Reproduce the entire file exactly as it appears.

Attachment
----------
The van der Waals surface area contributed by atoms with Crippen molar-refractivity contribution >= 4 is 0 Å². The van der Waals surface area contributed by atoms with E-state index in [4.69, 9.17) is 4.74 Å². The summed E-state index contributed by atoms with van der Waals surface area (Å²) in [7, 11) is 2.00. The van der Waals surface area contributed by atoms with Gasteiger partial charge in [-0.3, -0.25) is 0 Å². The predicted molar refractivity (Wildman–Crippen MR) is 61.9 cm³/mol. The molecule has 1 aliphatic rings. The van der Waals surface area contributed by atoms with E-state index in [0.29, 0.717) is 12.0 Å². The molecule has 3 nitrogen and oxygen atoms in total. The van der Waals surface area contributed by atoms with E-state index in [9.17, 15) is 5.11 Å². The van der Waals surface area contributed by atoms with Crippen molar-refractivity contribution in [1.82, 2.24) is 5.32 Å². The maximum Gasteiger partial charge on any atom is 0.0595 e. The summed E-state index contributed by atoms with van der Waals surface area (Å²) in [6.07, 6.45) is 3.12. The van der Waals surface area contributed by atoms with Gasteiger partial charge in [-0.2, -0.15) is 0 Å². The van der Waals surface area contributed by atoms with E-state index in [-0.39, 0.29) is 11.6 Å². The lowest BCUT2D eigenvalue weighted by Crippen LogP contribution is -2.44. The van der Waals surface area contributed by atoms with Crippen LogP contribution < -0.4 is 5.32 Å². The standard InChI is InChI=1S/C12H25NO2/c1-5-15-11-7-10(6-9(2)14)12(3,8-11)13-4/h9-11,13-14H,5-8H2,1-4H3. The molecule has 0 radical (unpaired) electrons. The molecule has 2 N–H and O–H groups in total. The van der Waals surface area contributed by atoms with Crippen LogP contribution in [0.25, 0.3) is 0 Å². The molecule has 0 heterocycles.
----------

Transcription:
The van der Waals surface area contributed by atoms with Crippen molar-refractivity contribution >= 4 is 0 Å². The van der Waals surface area contributed by atoms with E-state index in [4.69, 9.17) is 4.74 Å². The summed E-state index contributed by atoms with van der Waals surface area (Å²) in [7, 11) is 2.00. The van der Waals surface area contributed by atoms with Gasteiger partial charge in [-0.3, -0.25) is 0 Å². The predicted molar refractivity (Wildman–Crippen MR) is 61.9 cm³/mol. The molecule has 1 aliphatic rings. The van der Waals surface area contributed by atoms with E-state index in [0.29, 0.717) is 12.0 Å². The molecule has 3 nitrogen and oxygen atoms in total. The van der Waals surface area contributed by atoms with E-state index in [9.17, 15) is 5.11 Å². The van der Waals surface area contributed by atoms with Crippen molar-refractivity contribution in [1.82, 2.24) is 5.32 Å². The maximum Gasteiger partial charge on any atom is 0.0595 e. The summed E-state index contributed by atoms with van der Waals surface area (Å²) in [6.07, 6.45) is 3.12. The van der Waals surface area contributed by atoms with Gasteiger partial charge in [-0.2, -0.15) is 0 Å². The van der Waals surface area contributed by atoms with E-state index in [-0.39, 0.29) is 11.6 Å². The lowest BCUT2D eigenvalue weighted by Crippen LogP contribution is -2.44. The van der Waals surface area contributed by atoms with Crippen LogP contribution < -0.4 is 5.32 Å². The standard InChI is InChI=1S/C12H25NO2/c1-5-15-11-7-10(6-9(2)14)12(3,8-11)13-4/h9-11,13-14H,5-8H2,1-4H3. The molecule has 0 radical (unpaired) electrons. The molecule has 2 N–H and O–H groups in total. The van der Waals surface area contributed by atoms with Crippen LogP contribution in [0.25, 0.3) is 0 Å². The molecule has 0 heterocycles.